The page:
Medieval sword fighting
Find out how ancient swordsmen use medieval swords in combat and the development of medieval sword fighting techniques
Toddlers, schoolchildren, and even adolescents seem to know more about medieval sword fighting than adults. They can swish and flick a toy sword complete with sounds and speed. They may even feign death when necessary.
All these they learn from medieval fantasy swords games and popular films and animations. This is distressing for historians however. The younger generation might be learning history the wrong way.
Cutting, slashing, and thrusting are not the only skills required to use Viking swords, Knights Templar swords, and Knight swords into effective, efficient use. As a matter of fact, it took hundreds of years for medieval swordsmen to master the art of swordsmanship.
The Lost Swordsmanship of the Romans
The Romans were the first people who have started using sword in a large scale. The swords gladius and spatha were prominent in military campaigns against the Greeks, Celts, and Germanic tribes of Europe. Together with scutum, which was a type of shield, the Romans charged through enemy lines with ferocity and power.
The fall of the Roman Empire ushered in the Medieval Ages. But it was unfortunate that the Roman sword skills were largely disregarded, if not forgotten. Medieval sword fighting started with the Vikings, who ironically did not use swords for war.
This was a step back in time, since the Romans were noted militarists and war strategists. The Vikings made contribution to the history of medieval swords through their noblemen and elite gentry. The ownership of swords was highly symbolic, so they were solely possessed by high-ranking class of wealthy traders, commanders-in-chief, and generals.
The rise of knighthood, the Christian call for Crusades, and other imminent wars against kingdoms have put a lot of pressure for medieval swordsmanship to be taken seriously. What is a medieval sword and what is its purpose were the frequent questions that confronted people at that time.
Should it be used for nobles alone, or should it be distributed to every soldier? These questions were even made more pressing as skills in axe and spear could not keep up to the challenges of war and conquest prevalent in Middle Age.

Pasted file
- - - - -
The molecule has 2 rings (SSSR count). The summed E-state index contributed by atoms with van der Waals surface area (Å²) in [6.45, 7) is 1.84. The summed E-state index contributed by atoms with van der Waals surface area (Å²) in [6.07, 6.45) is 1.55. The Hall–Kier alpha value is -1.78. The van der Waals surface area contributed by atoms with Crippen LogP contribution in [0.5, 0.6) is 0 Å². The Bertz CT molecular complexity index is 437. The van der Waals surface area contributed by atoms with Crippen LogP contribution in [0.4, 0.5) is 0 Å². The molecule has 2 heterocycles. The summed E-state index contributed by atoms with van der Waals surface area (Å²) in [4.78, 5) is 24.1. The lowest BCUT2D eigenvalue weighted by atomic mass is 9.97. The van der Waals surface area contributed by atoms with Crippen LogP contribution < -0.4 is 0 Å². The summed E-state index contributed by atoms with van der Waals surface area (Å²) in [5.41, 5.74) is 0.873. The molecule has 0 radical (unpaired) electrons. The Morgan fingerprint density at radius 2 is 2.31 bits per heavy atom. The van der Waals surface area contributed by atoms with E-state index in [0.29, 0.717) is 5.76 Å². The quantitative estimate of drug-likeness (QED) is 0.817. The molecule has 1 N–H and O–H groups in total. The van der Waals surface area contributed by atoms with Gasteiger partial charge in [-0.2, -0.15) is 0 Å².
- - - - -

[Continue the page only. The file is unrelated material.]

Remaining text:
With the discovery of steel, armory and metalworking improved. The use of sword became widespread again. Shields or bucklers were in vogue. Plate armors, which the Romans have pioneered, were seen in the battlefield once more. It seems the lost Roman swordsmanship was resurrected.
Medieval sword fighting techniques
The following sword skills are in no way academic and does not contain any in-depth study on swordsmanship of Medieval Age swords.
Striking refers to the use of the sword to inflict physical harm to an opponent. It consists of three parts: cutting, thrusting, and slashing.
Miyamoto Musashi says timing is important. Medieval masters focused on promoting aggression as a way of controlling the combat, whether it is in a duel or a massive battle. Timing basically points to position of the enemy and the corresponding offensive position of the protagonist.
Distance refers to the proper area to be observed between swordsmen in a duel. It is defined according to the type of medieval age sword used. For example, a Viking sword would have a different distance to that of the Late Medieval Age longsword.
It is also important, as this can decide the timing for an attack or for a defensive stance. There are two types of distance: unengaged, when the two swordsmen cannot launch a successful strike; and engaged, when either of the two can launch a successful strike.
Medieval sword fighting styles reached its peak with the introduction of treatises. Treatises were manuals for sword fighting and were considered central to the education of the swordsmen.
They laid down the basic principles on the use of different Middle Age swords. The first recorded manual on medieval sword fighting styles was written in Germany around 1300 AD.
On the other hand, Asian medieval sword fighting techniques were not laid into writing until the late Middle Ages. For example, Japanese samurai Miyamoto Musashi did not write his Book of Five Rings (a book that deals with correct samurai attitude, the swords to be used in combat, and the philosophy of war) until 1645.
Chinese’ Ji Xiao Xin Shu (a book that deals with the correct forging of the sword to the styles in combat) was written much earlier, in 1560s. These ancient treatises are the foundations of modern art and sport of fencing.